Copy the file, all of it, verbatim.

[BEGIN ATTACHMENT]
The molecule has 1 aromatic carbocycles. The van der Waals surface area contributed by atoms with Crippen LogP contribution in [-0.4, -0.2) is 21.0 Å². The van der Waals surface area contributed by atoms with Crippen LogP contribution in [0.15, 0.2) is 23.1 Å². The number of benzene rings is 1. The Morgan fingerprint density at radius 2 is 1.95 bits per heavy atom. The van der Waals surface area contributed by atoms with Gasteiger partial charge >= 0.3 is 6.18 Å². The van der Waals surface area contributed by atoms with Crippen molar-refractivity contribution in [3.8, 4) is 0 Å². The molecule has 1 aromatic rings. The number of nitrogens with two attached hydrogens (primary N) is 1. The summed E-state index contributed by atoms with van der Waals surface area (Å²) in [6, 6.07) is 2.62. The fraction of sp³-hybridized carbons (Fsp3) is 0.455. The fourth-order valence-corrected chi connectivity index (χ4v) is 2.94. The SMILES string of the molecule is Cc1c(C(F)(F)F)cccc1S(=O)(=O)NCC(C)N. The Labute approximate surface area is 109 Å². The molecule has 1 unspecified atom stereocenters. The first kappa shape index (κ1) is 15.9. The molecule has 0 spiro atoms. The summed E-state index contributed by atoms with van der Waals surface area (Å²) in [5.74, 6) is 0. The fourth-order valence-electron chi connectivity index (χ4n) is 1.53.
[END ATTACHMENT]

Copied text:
The molecule has 1 aromatic carbocycles. The van der Waals surface area contributed by atoms with Crippen LogP contribution in [-0.4, -0.2) is 21.0 Å². The van der Waals surface area contributed by atoms with Crippen LogP contribution in [0.15, 0.2) is 23.1 Å². The number of benzene rings is 1. The Morgan fingerprint density at radius 2 is 1.95 bits per heavy atom. The van der Waals surface area contributed by atoms with Gasteiger partial charge >= 0.3 is 6.18 Å². The van der Waals surface area contributed by atoms with Crippen molar-refractivity contribution in [3.8, 4) is 0 Å². The molecule has 1 aromatic rings. The number of nitrogens with two attached hydrogens (primary N) is 1. The summed E-state index contributed by atoms with van der Waals surface area (Å²) in [6, 6.07) is 2.62. The fraction of sp³-hybridized carbons (Fsp3) is 0.455. The fourth-order valence-corrected chi connectivity index (χ4v) is 2.94. The SMILES string of the molecule is Cc1c(C(F)(F)F)cccc1S(=O)(=O)NCC(C)N. The Labute approximate surface area is 109 Å². The molecule has 1 unspecified atom stereocenters. The first kappa shape index (κ1) is 15.9. The molecule has 0 spiro atoms. The summed E-state index contributed by atoms with van der Waals surface area (Å²) in [5.74, 6) is 0. The fourth-order valence-electron chi connectivity index (χ4n) is 1.53.